(Jeffords) “There is no indication that he has. Certainly it got their attention, there’s no question about that. But I don’t see yet any real understanding of what needs to be done.”
(Kinzel) When the Democrats took control of the Senate, Jeffords became chairman of the Environment Committee. In that capacity, Jeffords has promoted alternative energy projects and he’s blocked efforts by the Bush administration to drill for oil in the Arctic Wilderness of Alaska:
(Jeffords) “Most all of them, all big oil men. If you look at the cabinet and the people in the past and the Bushes themselves, they’re all oil men and oil’s the answer. Let’s dig more holes and keep the oil chugging along and we’ll all be better off. And that’s just not the way we have to look at it.”
(Kinzel) Jeffords decision has also had a huge impact on judicial issues in Congress because Senator Patrick Leahy replaced Utah Senator Orin Hatch as chairman of the Judiciary Committee. Over the last twelve months, Leahy has been fighting with the White House over several of the president’s nominees for the federal bench and he’s closely scrutinized anti-terrorism legislation in the wake of September 11.
Jeffords’ decision also meant that Delaware Senator Joe Biden would became chairman of the Senate Foreign Relations Committee, replacing North Carolina Senator Jesse Helms. While Jeffords generally supports President Bush’s international policies since the terrorist attacks on the World Trade Center, the senator questions the way the president is allowing a war mentality to influence most of his foreign policy:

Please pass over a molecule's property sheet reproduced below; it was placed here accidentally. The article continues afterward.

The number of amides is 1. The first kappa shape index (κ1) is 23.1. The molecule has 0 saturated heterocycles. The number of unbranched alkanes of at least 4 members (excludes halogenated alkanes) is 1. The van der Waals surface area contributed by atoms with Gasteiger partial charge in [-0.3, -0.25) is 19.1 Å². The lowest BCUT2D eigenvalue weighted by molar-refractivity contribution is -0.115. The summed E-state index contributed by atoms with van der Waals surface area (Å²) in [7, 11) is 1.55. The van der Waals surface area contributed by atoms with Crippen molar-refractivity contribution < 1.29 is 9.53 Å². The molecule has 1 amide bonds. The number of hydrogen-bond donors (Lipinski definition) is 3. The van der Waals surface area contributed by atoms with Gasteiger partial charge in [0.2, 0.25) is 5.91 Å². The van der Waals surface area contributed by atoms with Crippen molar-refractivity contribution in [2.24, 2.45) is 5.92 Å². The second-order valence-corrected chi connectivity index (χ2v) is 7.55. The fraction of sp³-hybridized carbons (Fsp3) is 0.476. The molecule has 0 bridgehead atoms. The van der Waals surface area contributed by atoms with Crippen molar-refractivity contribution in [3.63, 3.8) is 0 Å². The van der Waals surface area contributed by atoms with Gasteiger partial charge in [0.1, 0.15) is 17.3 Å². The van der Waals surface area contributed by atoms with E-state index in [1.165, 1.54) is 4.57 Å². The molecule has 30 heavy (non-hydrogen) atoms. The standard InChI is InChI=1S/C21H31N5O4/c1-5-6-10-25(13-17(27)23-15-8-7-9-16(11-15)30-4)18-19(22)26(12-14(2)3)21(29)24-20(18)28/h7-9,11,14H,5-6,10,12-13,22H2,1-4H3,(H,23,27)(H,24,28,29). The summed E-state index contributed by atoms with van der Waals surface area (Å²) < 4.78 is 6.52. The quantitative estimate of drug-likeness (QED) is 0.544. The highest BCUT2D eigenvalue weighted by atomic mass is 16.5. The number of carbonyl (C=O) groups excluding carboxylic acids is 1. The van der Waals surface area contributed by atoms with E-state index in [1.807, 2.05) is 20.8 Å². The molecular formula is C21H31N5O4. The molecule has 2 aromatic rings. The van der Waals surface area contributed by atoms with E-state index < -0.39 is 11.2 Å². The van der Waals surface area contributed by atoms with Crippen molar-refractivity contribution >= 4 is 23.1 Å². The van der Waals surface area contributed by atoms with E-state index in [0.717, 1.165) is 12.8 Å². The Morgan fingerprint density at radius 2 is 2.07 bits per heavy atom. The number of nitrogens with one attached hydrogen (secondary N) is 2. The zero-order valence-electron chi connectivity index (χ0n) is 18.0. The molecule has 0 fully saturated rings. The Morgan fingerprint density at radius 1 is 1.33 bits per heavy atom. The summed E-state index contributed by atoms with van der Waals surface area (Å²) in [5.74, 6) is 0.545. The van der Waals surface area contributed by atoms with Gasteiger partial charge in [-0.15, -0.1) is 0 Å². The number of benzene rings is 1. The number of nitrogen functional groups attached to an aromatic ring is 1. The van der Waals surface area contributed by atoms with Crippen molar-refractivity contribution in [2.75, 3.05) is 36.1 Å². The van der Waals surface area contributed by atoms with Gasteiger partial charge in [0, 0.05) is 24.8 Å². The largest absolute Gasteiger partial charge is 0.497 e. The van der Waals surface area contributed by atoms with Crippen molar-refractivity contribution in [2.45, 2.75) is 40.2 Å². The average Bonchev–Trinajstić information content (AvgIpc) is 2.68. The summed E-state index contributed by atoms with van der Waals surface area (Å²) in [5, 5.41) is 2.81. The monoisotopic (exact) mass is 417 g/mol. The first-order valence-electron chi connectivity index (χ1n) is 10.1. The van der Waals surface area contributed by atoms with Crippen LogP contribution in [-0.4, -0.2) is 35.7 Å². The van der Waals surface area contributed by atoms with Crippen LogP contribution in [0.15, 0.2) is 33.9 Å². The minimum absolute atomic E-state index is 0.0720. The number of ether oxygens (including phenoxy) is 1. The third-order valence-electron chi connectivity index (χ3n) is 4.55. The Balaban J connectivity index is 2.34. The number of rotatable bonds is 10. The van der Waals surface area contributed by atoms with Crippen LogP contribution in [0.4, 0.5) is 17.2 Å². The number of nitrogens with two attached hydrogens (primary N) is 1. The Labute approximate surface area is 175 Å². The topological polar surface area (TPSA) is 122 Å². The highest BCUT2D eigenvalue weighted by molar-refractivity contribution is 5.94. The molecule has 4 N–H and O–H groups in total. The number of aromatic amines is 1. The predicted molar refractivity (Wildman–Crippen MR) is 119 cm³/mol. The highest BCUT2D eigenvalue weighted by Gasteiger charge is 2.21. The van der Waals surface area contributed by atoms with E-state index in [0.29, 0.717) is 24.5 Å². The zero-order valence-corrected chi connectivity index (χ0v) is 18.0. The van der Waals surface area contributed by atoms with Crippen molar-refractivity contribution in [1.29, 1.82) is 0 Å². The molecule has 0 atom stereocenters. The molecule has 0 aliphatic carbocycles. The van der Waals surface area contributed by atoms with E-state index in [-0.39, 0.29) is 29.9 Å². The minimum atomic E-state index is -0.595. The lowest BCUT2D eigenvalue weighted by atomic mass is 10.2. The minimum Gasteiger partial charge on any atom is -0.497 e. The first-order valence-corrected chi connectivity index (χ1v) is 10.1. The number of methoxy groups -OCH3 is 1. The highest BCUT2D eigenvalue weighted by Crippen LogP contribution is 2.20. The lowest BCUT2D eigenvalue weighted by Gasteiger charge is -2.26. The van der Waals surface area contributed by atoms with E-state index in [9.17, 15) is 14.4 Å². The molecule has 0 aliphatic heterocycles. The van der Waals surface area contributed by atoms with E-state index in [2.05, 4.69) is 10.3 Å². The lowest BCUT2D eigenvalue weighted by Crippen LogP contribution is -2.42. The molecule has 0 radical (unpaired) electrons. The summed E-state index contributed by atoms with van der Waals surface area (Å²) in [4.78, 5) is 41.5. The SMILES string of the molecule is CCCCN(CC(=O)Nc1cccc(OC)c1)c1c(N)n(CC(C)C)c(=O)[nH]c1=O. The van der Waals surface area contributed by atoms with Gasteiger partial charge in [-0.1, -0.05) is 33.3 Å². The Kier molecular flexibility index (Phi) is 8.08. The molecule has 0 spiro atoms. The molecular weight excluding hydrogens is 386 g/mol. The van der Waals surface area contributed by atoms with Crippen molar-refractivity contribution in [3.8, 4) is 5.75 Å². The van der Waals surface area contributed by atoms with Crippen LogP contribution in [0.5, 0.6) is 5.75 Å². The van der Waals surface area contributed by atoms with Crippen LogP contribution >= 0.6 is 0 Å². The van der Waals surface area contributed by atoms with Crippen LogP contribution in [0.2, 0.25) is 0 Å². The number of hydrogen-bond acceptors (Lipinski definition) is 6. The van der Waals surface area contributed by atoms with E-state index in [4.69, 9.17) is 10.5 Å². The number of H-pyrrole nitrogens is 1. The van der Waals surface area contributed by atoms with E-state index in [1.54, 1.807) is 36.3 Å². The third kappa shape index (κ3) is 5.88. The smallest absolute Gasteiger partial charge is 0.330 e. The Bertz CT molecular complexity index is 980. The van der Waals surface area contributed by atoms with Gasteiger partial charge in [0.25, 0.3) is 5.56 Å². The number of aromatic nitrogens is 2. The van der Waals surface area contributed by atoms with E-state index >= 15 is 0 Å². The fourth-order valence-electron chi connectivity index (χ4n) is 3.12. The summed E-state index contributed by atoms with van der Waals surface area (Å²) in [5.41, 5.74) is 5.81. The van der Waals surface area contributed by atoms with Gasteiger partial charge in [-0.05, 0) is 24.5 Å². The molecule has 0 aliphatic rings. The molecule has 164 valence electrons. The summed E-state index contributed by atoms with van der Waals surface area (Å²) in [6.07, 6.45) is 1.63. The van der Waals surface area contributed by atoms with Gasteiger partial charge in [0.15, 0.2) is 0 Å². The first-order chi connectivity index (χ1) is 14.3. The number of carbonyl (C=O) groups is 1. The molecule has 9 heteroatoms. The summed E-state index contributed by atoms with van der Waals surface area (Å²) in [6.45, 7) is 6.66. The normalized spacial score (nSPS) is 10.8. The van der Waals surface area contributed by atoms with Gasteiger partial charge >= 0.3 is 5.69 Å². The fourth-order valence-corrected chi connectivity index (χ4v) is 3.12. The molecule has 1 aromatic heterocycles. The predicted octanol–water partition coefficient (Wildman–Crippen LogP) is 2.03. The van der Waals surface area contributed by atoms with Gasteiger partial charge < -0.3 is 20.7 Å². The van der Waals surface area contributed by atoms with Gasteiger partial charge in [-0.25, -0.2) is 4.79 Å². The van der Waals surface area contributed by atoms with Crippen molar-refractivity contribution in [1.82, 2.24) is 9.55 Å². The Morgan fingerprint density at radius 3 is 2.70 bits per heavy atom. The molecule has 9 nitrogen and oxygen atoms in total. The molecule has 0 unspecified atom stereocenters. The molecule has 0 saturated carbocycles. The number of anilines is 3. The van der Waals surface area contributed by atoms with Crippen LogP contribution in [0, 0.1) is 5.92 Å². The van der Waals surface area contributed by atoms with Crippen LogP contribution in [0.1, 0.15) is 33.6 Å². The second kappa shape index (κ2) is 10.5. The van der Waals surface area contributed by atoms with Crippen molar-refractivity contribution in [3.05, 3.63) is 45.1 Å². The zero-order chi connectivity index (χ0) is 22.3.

(Jeffords) “I get a little scared over the war. We’re at war! We’re at war! We’re at war! But we as a nation really aren’t at war. But war brings the people together. We’re at war, we ought to win, but it can really foul up people’s logic and ration the utilization of resources and I worry about that.”
(Kinzel) Jeffords feels so strongly about the need for the Democrats to maintain control of the Senate after the November election that he’s doing something that he’s never done before Â– actively campaigning for a number of incumbent Democratic senators:
(Jeffords) “But I’m not going to campaign against any incumbent Republicans and just try and build up the knowledge in the country as what how serious it would be if we turned around.”
(Kinzel) While a number of Vermont Republican officials are still very angry at Jeffords for his decision to leave the Party, Jeffords says he’s pleased that polls indicate that a strong majority of Vermonters support his decision.
A year ago, Liz Jeffords, Senator Jeffords’ wife and close political confidante, opposed her husband’s decision to leave the Republican Party. But a year later, Liz Jeffords says the decision was good for the country and for her husband:
(Liz Jeffords) “He was right. He knew what he had to do. I didn’t, no one else did and he knew that it just was not right and for him no matter what anybody said, he was going to do what he thought was right…. He’s a different person. He’s relaxed, he’s back to the old Jim, he’s just an entirely different person. He’s back to his old ways Â– just fun things.”
(Kinzel) Senator Jeffords has published one book detailing his decision to leave the Republican Party, another book that will examine his political philosophy will be released in the fall.
For Vermont Public Radio, I’m Bob Kinzel in Montpelier.
(Host) Tomorrow in our series on “The Jeffords Effect,” we’ll look at changes on the dairy farm, in transportation, and the environment. And we’ll talk to Vermonters about their thoughts a year later.